If a player turns up his own color from the Destiny pile, he has a choice. He may turn over the next card. or he may attempt to regain a base in his own planetary system. To regain one of his own lost bases. the offensive player must challenge another player's base in the offensive player's own planetary system. The offensive player announces his intention to challenge a certain player who has a base in his system. and that player becomes the defensive player. If one of the offensive player's home planets is empty, he can regain a base simply by placing one or more of his tokens there after drawing his own Destiny Card. This does count as one of his two challenges for the turn.
3. The offensive player now takes from one to four of his tokens from any of his bases and places them on the offensive (oval) end of the cone. He may take tokens from his home planets, from bases he has established elsewhere, or from any combination of both. Removing all tokens from a planet means the player no longer has a base there. After selecting which tokens to use, the offensive player then points the cone at the planet he chooses to challenge. The defensive player must defend the planet with all the tokens he has there. Tokens that are on the challenged planet that do not belong to the defensive player do not count toward the defensive total and are not affected by the outcome of the challenge.
4. If he wants help, the offensive player can now invite others to become his allies in the challenge. Such an alliance lasts only for the duration of the current challenge. While it may seem as though the offensive player would always want allies, he may want to exclude one or more other players or may want no allies at all. These situations arise because of the nature of the offensive player's Alien Power, one of his opponent's powers, or because an opponent may stand to win the game through such an alliance. Thus. the offensive player can specify which players he is inviting to become allies. They respond to this invitation in Step 6, below.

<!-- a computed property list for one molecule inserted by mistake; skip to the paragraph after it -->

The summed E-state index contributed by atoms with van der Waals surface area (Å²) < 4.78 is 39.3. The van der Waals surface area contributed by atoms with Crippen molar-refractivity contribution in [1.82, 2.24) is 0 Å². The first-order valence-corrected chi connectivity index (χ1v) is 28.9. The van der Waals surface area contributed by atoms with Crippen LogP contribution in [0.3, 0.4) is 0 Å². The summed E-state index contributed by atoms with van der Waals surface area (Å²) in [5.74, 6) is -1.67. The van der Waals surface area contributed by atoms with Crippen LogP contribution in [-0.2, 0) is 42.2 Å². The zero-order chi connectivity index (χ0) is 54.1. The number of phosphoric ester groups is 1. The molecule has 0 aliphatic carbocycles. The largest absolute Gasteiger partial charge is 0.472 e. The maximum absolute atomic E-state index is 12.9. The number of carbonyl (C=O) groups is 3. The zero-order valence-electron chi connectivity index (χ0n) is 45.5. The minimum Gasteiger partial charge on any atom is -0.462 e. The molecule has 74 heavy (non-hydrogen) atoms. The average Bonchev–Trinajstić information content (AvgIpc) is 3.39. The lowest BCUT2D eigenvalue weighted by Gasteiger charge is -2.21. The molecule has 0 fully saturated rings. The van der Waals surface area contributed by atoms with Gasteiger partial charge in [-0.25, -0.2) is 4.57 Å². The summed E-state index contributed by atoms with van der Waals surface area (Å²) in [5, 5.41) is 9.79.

5. The defensive player may also seek allies. Like the offensive player, he can choose which players to invite, including those already invited by his adversary.
6. Starting with the player to the left of the offensive player and proceeding clockwise, each player decides whether or not to ally with one of the main players. If he declines to ally with either, the player so signifies by shaking his head vigorously from side to side.A player may not ally with both of the main players and also may not ally with someone who did not invite him. To accept an alliance invitation, a player places one to four of his tokens, taken from any of his bases, onto the cone. Offensive allies place their tokens on the oval end of the cone along with the offensive player's tokens. while defensive allies place their tokens on the ring around the pointed end. Defensive allies do not place their tokens on the challenged planet itself. All tokens in the offensive end or on the defensive ring are considered to be on the cone.
7. Once all tokens are in place, each of the main players chooses a Challenge Card (Attack or Compromise) and places it face down on the table. Once both Challenge Cards are played face down. neither of them may be changed. Edict and Flare Cards are never played face down during a challenge.
8. After a long moment of hesitation to build suspense. the main players reveal their Challenge Cards simultaneously. The combination of cards played, plus which side of the cone is used. determines the outcome.
Both Play Attack Cards
If both players played Attack Cards, each adds the number on his card to the number of tokens on his side (his own plus his allies'). The player with the higher total wins. In case of a tie, the defensive player wins. Note that factors such as Flare Cards or Alien Powers may affect the results.